This may be different for everyone, but we all share the same common denominator: betrayal. We have been betrayed by a person or circumstance. The betrayal will be unique to Self. The punishment we choose in response to a perceived betrayal against ourselves will also be unique. Still, the roots are always similar. We punish ourselves because we could have seen it coming or because we weren’t good enough for this betrayal not to happen. We blame ourselves because we could have reacted to the situation differently. Sometimes we may not even consciously know what the betrayal was, but our subconscious has recorded and downloaded it into our cellular files. Even unaware, we respond to this program setting.
How do we re-pattern ourselves when dusk comes?
As the sun starts to fade, our environments become quieter. We find ourselves left alone with our disappointments, our thoughts, and our demons. We may start to feel vulnerable, weak, sad, or empty. Many of us will begin to self soothe by giving in because it makes us feel good in the moment. It gives us false empowerment to do as we please, breaking the rules. It becomes a cynical resolution.
We did what we wanted, what we thought we needed at the time to take care of ourselves. We believe we are showing you and punishing you—the offender. In actuality, we are punishing ourselves. We haven’t let go of the past; we aren’t living in the present. We are living in that past hurt and moment, allowing it to swallow us up and make us feel awful again and again. There is nowhere to hide to make the discomfort go away. We fool ourselves into thinking that, with our addiction, we can escape. This strategy will always be short lived.
So how do we get out of the deep, dark recesses of our ‘out of control’? First, we really have to mean it when we say we want to be free. So ask yourself, do you really want freedom? Ask yourself how this darkness serves us and our hidden agenda. Secondly, we need to find an alternate route to self-soothing. Last but not least, we must honestly recognize that we aren’t on any level hurting our offender, or past circumstance, validating our needs, or accomplishing anything that is prosperous for our Self or our future.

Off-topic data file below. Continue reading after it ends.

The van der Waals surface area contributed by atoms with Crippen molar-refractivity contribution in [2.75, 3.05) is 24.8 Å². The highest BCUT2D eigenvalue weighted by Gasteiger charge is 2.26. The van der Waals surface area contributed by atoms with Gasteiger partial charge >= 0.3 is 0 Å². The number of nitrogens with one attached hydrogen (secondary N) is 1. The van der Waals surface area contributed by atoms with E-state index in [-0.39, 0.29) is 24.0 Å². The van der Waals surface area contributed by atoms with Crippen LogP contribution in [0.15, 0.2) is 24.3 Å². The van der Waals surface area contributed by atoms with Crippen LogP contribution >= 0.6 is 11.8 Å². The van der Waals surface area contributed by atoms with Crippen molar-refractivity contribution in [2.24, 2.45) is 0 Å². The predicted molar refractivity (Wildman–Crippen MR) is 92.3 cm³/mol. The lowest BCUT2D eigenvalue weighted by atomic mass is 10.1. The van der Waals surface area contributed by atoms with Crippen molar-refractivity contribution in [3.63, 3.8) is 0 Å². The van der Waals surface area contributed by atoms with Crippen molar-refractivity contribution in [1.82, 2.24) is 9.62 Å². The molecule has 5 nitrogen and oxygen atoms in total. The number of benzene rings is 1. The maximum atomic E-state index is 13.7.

If you really are honest with yourself, you may find a new route to feeling comfortable in your own skin and letting go of all those things that haunt you after dusk. Clinical psychologist Leon F. Seltzer Ph.D. confirms that “we can recognize our weaknesses, limitations, and foibles, but this awareness in no way interferes with our ability to fully accept ourselves.”
When we completely forgive and accept ourselves, we unlock the power and insight needed to make the choices and habits that truly nurture our energetic selves, releasing the self-destructive cycle for good. It is then that the power of self-acceptance allows us to finally be kind to ourselves.
For more personalized guidance on this topic, schedule a consultation with Rose.
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What To Remember:
Self-acceptance is the key to empowerment.
Willpower may hide at the most crucial moments.
When we give in to vices, we allow a self-destructive cycle to continue.
It is possible to accept ourselves and thereby reveal the path to positive self-care.
- Seltzer, Leon F. The Path To Unconditional Self-Acceptance. September 10, 2008. Retrieved from Psychology Today.
- What You Need to Know about Willpower: The Psychological Science of Self-Control. Retrieved from American Psychological Association.
- Srini Pillay, MD. Greater Self-Acceptance Improves Emotional Well-Being. May 16, 2016. Retrieved from Harvard Health.